As for cast baskets, Ian has done extensive testing and has proven to his satisfaction that cast baskets are not necessary and are eye candy. I personally believe that small drivers do not benefit from cast baskets but large bass drives do. I think there may be a small advantage in heat dissipation but have no way to prove it. All my car audio subs that I buy have cast baskets based on my preference'.


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What others think of me is none of my business.
M80 V3 MY GLOSS Cherry
Re: Customizing Axiom M80's(audio jewelry)
JohnK #390052 02/24/13 02:47 AM
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k thanks guys. All great info

john: I ready that full thread months before I created an account. Quite a troll fest going on in that one. lol Thanks again though for linking me to it.

I was most likely just going to go with standard options, but wanted to make sure before I make my final order.


2 Axiom M80s v3-custom
1 Axiom VP160 v3-custom
2 Axiom QS10HP
2 Cerwin Vega CMX 12's
Pioneer SC-57
Re: Customizing Axiom M80's(audio jewelry)
Mad_Chesser #390053 02/24/13 02:53 AM
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I also like the detail on the cast which confirm the manufaturer as being "axiom".




Re: Customizing Axiom M80's(audio jewelry)
Mad_Chesser #390056 02/24/13 02:56 AM
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I'd compare it to purchasing a new vehicle with steel rims.




Re: Customizing Axiom M80's(audio jewelry)
Mad_Chesser #390065 02/24/13 03:42 AM
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Lightweight, alloy wheels are actually a performance enhancement to a vehicle. Provided, that is, they are actually lighter (going from a 17" steel wheel to a 20" alloy probably isn't going to help). When removing weight from a car unsprung, rotating mass (tires, wheels, brake discs*) offers the most improvement for the least decrease.


*Some high performance cars move the brake disc "inboard", that is they sit on the sprung side of the suspension, and use the axles to slow the wheel rather than being bolted directly to it.


Pioneer PDP-5020FD, Marantz SR6011
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Re: Customizing Axiom M80's(audio jewelry)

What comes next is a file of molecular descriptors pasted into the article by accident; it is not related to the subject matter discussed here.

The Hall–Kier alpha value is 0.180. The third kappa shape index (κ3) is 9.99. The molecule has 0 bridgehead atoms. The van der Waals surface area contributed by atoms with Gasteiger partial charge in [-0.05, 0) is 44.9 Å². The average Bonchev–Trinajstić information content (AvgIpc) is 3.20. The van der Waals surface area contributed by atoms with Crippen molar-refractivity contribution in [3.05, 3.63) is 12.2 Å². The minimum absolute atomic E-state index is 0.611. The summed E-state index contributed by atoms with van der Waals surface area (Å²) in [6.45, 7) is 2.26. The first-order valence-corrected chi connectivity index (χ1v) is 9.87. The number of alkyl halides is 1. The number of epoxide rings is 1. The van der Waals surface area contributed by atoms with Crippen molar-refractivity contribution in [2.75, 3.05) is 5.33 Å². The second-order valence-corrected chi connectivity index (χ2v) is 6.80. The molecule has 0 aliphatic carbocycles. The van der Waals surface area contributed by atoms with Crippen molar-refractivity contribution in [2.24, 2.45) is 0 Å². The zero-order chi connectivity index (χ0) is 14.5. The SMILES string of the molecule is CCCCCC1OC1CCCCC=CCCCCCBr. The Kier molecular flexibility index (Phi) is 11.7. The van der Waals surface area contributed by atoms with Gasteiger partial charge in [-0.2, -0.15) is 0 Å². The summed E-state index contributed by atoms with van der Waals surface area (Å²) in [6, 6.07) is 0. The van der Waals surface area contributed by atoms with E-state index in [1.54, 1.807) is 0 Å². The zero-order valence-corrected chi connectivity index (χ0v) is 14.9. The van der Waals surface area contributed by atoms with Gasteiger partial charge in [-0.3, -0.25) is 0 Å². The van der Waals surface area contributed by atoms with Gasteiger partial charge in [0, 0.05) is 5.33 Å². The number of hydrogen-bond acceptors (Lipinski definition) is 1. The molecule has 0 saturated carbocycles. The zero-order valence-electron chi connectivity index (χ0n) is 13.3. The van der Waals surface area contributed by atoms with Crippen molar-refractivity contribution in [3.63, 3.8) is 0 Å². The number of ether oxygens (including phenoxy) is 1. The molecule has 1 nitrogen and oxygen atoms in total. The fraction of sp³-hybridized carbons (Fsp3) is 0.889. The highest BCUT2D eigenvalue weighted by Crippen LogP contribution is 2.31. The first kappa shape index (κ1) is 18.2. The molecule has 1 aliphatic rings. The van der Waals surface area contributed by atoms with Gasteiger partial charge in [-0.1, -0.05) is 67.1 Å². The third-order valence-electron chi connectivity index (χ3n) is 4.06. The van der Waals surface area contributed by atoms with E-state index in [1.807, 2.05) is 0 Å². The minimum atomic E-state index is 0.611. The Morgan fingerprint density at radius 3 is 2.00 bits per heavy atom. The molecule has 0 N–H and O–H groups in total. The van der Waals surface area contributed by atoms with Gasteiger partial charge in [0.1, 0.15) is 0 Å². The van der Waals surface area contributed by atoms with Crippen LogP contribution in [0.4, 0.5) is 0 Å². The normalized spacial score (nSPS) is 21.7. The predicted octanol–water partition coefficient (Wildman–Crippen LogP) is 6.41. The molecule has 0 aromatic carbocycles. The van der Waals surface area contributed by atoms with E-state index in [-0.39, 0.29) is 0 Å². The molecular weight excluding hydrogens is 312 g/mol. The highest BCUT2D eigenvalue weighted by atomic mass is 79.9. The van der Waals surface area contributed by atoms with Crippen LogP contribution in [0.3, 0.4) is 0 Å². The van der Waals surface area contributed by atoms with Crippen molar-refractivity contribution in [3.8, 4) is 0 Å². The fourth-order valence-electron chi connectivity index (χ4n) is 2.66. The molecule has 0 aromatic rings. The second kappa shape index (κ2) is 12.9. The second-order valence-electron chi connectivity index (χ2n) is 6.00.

Mad_Chesser #390066 02/24/13 03:45 AM
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FINE


I am the Doctor, and THIS... is my SPOON!
Re: Customizing Axiom M80's(audio jewelry)
ClubNeon #390084 02/24/13 02:49 PM
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Originally Posted By: ClubNeon
Lightweight, alloy wheels are actually a performance enhancement to a vehicle.



this is very true, in fact when building a track car this is one of the first changes that are made to a stock car, as it is the easiest thing to do to get perceived horsepower back... Then, you strip the interior. However, reducing rotating mass has a multiplier of 3 over what a static load is.. But then again, an average interior weights about 3-400lbs...


Oh, wait... This isn't the race car forum... Crap... Oh well...... :~)


I got cast drivers in my LFR's because i wanted them, and they weren't that expensive to add... Even though from a material science point of view, there is no difference. The more folds you put in a sheet of metal the more ridged it becomes, and a combination of the thickness of the initial metal used as well as the number of bends/radius/location will determine the final rigidity of the manufactured piece.

Since Axiom uses a relatively thick piece of sheet metal to begin the process with that is a wonderful starting point, then they press the piece which has multiple folds to add rigidity.. Oh, wait... I'm rambling again....